Séminaire - Lorenzo CingolaniMatching channels to function: alternative splicing of voltage-gated calcium channels and presynaptic plasticity28 avr. 2017 à 11:30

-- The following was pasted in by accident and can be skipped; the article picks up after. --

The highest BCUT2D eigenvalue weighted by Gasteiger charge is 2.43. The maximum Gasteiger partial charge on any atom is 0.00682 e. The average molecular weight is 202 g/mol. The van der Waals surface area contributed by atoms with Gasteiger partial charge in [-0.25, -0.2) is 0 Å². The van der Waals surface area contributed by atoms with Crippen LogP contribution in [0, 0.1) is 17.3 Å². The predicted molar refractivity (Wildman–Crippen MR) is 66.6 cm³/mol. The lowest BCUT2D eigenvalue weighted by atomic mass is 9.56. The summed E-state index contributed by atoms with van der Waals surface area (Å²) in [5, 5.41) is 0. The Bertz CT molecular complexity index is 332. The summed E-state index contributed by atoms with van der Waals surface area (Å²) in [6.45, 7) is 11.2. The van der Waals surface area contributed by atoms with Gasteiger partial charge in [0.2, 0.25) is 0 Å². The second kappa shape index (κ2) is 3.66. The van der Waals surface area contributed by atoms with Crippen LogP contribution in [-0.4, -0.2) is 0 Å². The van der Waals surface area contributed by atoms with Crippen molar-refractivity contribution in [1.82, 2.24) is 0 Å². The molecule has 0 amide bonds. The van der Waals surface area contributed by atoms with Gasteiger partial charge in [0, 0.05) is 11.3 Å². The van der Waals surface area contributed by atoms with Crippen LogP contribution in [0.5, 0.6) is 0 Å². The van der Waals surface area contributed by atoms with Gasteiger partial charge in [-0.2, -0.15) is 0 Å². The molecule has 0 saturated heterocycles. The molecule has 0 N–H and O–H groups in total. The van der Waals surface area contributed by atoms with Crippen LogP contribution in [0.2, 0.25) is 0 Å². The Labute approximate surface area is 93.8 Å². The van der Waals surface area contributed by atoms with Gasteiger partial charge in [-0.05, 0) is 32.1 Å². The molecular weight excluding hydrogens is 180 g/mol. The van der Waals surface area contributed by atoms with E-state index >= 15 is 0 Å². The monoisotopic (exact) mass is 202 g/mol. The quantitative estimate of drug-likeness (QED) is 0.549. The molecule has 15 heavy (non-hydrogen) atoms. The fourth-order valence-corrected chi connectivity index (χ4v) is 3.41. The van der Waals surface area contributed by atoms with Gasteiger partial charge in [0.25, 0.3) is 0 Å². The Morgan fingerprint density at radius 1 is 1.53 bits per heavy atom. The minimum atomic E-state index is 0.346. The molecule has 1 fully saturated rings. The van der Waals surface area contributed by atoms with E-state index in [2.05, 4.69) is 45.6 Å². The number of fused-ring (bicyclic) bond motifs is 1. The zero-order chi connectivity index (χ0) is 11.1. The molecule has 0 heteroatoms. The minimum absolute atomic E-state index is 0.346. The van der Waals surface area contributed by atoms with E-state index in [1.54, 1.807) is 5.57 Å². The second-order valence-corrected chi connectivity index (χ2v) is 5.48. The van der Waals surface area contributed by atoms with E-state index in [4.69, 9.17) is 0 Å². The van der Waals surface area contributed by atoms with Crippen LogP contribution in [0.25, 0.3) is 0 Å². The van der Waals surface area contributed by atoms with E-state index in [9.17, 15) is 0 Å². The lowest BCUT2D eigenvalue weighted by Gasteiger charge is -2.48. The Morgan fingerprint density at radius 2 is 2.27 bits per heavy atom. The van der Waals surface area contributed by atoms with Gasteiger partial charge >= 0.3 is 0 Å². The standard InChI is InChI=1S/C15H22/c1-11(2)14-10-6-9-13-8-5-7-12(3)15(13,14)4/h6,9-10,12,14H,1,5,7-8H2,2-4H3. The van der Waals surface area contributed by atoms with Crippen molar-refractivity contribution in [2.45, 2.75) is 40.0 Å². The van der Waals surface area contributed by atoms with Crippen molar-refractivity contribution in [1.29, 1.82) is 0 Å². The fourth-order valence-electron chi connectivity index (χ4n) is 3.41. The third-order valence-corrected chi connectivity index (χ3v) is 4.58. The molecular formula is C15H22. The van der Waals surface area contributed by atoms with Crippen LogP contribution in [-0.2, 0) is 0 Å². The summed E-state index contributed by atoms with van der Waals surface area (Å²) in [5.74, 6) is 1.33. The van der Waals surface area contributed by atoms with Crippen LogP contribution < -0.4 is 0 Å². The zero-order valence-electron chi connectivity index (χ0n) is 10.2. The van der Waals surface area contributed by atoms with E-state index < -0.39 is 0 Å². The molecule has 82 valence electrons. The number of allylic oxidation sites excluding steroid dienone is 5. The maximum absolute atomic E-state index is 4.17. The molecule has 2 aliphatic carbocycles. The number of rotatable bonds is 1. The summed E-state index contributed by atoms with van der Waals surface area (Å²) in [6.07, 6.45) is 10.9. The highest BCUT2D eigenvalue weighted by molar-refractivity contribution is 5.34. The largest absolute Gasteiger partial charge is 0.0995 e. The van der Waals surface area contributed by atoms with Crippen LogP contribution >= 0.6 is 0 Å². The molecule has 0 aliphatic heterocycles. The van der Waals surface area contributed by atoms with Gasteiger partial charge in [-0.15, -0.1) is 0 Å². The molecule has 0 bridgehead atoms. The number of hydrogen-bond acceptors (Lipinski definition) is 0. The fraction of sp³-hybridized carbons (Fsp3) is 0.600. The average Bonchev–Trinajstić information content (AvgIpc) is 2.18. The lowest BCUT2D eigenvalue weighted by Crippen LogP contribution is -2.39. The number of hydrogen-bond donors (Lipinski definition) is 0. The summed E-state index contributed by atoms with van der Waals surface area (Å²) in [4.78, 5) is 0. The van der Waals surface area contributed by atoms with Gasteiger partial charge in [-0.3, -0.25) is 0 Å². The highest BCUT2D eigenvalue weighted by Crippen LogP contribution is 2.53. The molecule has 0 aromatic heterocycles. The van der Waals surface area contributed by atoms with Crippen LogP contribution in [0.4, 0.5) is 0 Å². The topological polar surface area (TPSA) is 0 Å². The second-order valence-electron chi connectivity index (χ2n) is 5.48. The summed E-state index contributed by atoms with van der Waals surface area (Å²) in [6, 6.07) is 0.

Alternative splicing of pre-mRNAs is prominent in the mammalian brain, where it is thought to expand proteome diversity. For example, alternative splicing of calcium channel α1 subunits can potentially generate thousands of isoforms with differential properties and expression patterns. However, the impact of this molecular diversity on brain function, particularly on synaptic transmission that crucially depends on calcium channels, is not known. I will present recent findings on how alternative splicing of P/Q-type calcium channels can be used to regulate vesicle release and presynaptic plasticity at hippocampal synapses. By combining electrophysiological recordings with optogenetic stimulations, along with imaging of presynaptic calcium and vesicle turnover, we show that two mutually exclusive isoforms of P/Q-type calcium channels (Cav2.1[EFa] and Cav2.1[EFb]) regulate neurotransmitter release and short-term synaptic plasticity in opposite directions: Cav2.1[EFa] boosts synaptic efficacy and promotes synaptic depression while Cav2.1[EFb] tilts the balance towards low synaptic efficacy and synaptic facilitation. We find that hippocampal neurons regulate the synaptic balance between the two splice isoforms to adjust presynaptic strength to changes in network activity. Specifically, they up-regulate Cav2.1[EFa], the splice isoform exhibiting the highest synaptic efficacy, in response to a reduction in postsynaptic excitability, thus effectively supporting homeostatic synaptic plasticity. We propose that P/Q-type calcium channels do not constitute a uniform population with respect to their efficacy for eliciting vesicle release and that the differences in efficacy between P/Q-type calcium channel isoforms are key to controlling neurotransmitter release and presynaptic plasticity. I will conclude by highlighting current and future directions of this line of research.
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